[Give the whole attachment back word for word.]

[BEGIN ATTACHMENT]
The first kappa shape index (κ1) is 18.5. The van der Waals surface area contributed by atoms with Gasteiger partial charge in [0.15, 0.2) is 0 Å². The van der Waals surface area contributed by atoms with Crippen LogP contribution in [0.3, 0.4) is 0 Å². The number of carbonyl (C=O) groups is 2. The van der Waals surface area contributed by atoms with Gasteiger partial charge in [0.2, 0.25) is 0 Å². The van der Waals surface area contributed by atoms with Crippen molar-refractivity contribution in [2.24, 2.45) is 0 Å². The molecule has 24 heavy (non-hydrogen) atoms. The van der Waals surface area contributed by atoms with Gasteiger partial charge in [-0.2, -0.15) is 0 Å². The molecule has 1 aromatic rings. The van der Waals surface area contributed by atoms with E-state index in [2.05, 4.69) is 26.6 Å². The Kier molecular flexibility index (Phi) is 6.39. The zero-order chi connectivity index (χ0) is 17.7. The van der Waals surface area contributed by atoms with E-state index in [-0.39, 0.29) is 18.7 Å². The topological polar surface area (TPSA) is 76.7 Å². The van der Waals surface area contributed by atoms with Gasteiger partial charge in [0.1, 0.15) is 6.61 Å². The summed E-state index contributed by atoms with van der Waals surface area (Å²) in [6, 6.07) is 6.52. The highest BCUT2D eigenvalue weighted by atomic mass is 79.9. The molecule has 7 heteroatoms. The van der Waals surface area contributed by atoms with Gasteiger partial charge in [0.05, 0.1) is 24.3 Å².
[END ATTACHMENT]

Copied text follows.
The first kappa shape index (κ1) is 18.5. The van der Waals surface area contributed by atoms with Gasteiger partial charge in [0.15, 0.2) is 0 Å². The van der Waals surface area contributed by atoms with Crippen LogP contribution in [0.3, 0.4) is 0 Å². The number of carbonyl (C=O) groups is 2. The van der Waals surface area contributed by atoms with Gasteiger partial charge in [0.2, 0.25) is 0 Å². The van der Waals surface area contributed by atoms with Crippen molar-refractivity contribution in [2.24, 2.45) is 0 Å². The molecule has 24 heavy (non-hydrogen) atoms. The van der Waals surface area contributed by atoms with Gasteiger partial charge in [-0.2, -0.15) is 0 Å². The molecule has 1 aromatic rings. The van der Waals surface area contributed by atoms with E-state index in [2.05, 4.69) is 26.6 Å². The Kier molecular flexibility index (Phi) is 6.39. The zero-order chi connectivity index (χ0) is 17.7. The van der Waals surface area contributed by atoms with E-state index in [-0.39, 0.29) is 18.7 Å². The topological polar surface area (TPSA) is 76.7 Å². The van der Waals surface area contributed by atoms with Gasteiger partial charge in [0.1, 0.15) is 6.61 Å². The summed E-state index contributed by atoms with van der Waals surface area (Å²) in [6, 6.07) is 6.52. The highest BCUT2D eigenvalue weighted by atomic mass is 79.9. The molecule has 7 heteroatoms. The van der Waals surface area contributed by atoms with Gasteiger partial charge in [0.05, 0.1) is 24.3 Å².